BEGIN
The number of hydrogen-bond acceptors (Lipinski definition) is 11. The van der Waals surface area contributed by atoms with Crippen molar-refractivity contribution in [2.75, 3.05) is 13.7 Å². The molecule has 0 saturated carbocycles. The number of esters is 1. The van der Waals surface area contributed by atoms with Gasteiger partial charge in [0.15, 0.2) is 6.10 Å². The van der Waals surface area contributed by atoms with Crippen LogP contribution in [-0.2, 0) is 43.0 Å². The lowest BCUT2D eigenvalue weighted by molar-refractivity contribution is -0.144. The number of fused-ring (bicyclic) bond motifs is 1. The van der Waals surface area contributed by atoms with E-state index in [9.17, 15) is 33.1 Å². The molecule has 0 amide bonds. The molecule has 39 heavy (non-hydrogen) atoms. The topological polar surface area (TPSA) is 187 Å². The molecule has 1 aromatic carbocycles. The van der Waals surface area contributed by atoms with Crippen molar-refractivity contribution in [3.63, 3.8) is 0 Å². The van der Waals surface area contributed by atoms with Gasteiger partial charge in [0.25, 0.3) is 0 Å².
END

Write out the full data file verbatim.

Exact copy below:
The number of hydrogen-bond acceptors (Lipinski definition) is 11. The van der Waals surface area contributed by atoms with Crippen molar-refractivity contribution in [2.75, 3.05) is 13.7 Å². The molecule has 0 saturated carbocycles. The number of esters is 1. The van der Waals surface area contributed by atoms with Gasteiger partial charge in [0.15, 0.2) is 6.10 Å². The van der Waals surface area contributed by atoms with Crippen LogP contribution in [-0.2, 0) is 43.0 Å². The lowest BCUT2D eigenvalue weighted by molar-refractivity contribution is -0.144. The number of fused-ring (bicyclic) bond motifs is 1. The van der Waals surface area contributed by atoms with E-state index in [9.17, 15) is 33.1 Å². The molecule has 0 amide bonds. The molecule has 39 heavy (non-hydrogen) atoms. The topological polar surface area (TPSA) is 187 Å². The molecule has 1 aromatic carbocycles. The van der Waals surface area contributed by atoms with Crippen molar-refractivity contribution in [3.63, 3.8) is 0 Å². The van der Waals surface area contributed by atoms with Gasteiger partial charge in [0.25, 0.3) is 0 Å².